Cocktail festival marks 10 years
Mixologists and craft distillers from around
the world joined amateur cocktail enthusiasts
in the Crescent City on July 24-29 to share toasts and to celebrate the history and craft that goes
into creative sippers.
They were among the thousands who attended seminars, learned what it takes to become a master bartender, went to early morning and late-night parties and dinners, and competed in cocktail
mixing contests at the 10th annual Tales of the Cocktail, billed as the “world’s premier cocktail festival.”
A cocktail is an alcoholic drink that includes a mixer such as liqueur, soda or fruit juice. At this year’s seminars, there was an emphasis on drinks that refresh rather than hard-core alcoholic cocktails.
Attendees learned bitters, ginger beer, and the use of egg white and citrus mixers are major trends in cocktails — all of which make for refreshing drinks for the Southern climate. For the person who doesn’t want to drink alcohol, many of the cocktails can be altered with the use of lemon-lime sodas, lemonade, pomegranate juice and other fruit juices.
Among the tidbits picked up during two days of seminars:
- Throughout history, religion and alcohol have been mutually dependent on each other. Monks learned about distilling from early pilgrimages (the 11th century on) to the Middle East and brought the technique back to monasteries in Europe.
- Liqueurs were developed when monks began adding herbs, such as cinnamon, hyssop, juniper, myrrh, nutmeg, lemon balm, thyme, peppermint and honey, to aqua vitae, a clear distilled brandy. They believed aqua vitae, which means “water of life,” was medicinal.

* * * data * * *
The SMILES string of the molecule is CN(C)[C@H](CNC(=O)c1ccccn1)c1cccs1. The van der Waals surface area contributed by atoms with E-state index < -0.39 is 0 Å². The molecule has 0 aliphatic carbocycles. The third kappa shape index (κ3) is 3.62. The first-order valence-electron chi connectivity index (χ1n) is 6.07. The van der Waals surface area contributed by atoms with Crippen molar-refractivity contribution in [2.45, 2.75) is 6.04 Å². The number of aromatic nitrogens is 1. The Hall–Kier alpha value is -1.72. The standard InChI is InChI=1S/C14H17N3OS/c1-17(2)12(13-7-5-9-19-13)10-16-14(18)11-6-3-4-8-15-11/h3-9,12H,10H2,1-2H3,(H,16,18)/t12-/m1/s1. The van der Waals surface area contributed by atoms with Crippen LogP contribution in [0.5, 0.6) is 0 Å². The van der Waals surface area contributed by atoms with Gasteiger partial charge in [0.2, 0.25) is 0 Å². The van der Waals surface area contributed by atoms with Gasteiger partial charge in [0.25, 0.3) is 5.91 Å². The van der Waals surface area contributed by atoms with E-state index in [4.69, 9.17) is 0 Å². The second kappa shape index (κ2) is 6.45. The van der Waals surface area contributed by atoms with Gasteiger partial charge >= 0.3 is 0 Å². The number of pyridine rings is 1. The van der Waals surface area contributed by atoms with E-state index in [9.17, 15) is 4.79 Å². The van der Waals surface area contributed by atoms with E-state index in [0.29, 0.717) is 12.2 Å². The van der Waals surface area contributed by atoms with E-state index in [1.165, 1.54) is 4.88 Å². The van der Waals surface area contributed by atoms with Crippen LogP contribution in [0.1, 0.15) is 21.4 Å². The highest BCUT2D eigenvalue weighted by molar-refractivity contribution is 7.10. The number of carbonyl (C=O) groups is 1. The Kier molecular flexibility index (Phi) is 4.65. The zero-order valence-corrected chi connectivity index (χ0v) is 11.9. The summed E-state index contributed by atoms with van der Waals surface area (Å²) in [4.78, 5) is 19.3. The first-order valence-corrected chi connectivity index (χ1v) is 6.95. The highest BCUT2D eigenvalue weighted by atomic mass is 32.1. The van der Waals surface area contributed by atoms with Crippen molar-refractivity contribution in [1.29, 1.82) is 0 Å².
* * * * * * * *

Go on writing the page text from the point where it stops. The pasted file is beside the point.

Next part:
- Early Russian alcoholic drinks included birch wine and a low-alcohol drink made of aged and fermented honey. The fermented honey was mixed with either berry juice or hops. By the 15th century the Russians moved from fermented honey to mead, which is made with yeast. Distillation began in 1386 when an emissary from Genoa, Italy, brought a gift of aqua vitae.
- In 1533, Ivan the Terrible opened the first Russian bar for the public, and from 1765 to 1863 is considered the golden age of vodka in Russia.
- One of the earliest cocktails made with vodka was prepared in 1911 at the St. Charles Hotel in New Orleans.
Kahlúa sponsored a seminar titled “Coffee: The Missing Ingredient” at which attendees learned about the different flavor profiles in bean varietals and how they complement — or don’t — particular spirits. “Tequila and whiskey just aren’t naturally good pairings with coffee,” said Troy Sidle. “With coffee cocktails, sugar and cream are your friend.”
In discussing specialty coffees, Sidle said, “Every batch of coffee is different no matter how good your roaster is.” But, he added, “truly great coffee is not difficult to make. You must be engaged and have a commitment to formula and technique.”
He suggested tasting each batch of coffee before making a cocktail.
He said, “If your coffee tastes too bitter, the (bean’s) grind is too fine and if it’s too sour, the grind is too coarse.”
Drinking the Panama Canal
In a seminar called “Bottle Alley: Drinking the Panama Canal,” Jeff Berry and David Wondrich discussed “the scandalous, murderous, delicious history” of Panama’s alcoholic drinks from 1502 to 1945. Thousands died over the centuries during attempts to cross the isthmus of Panama.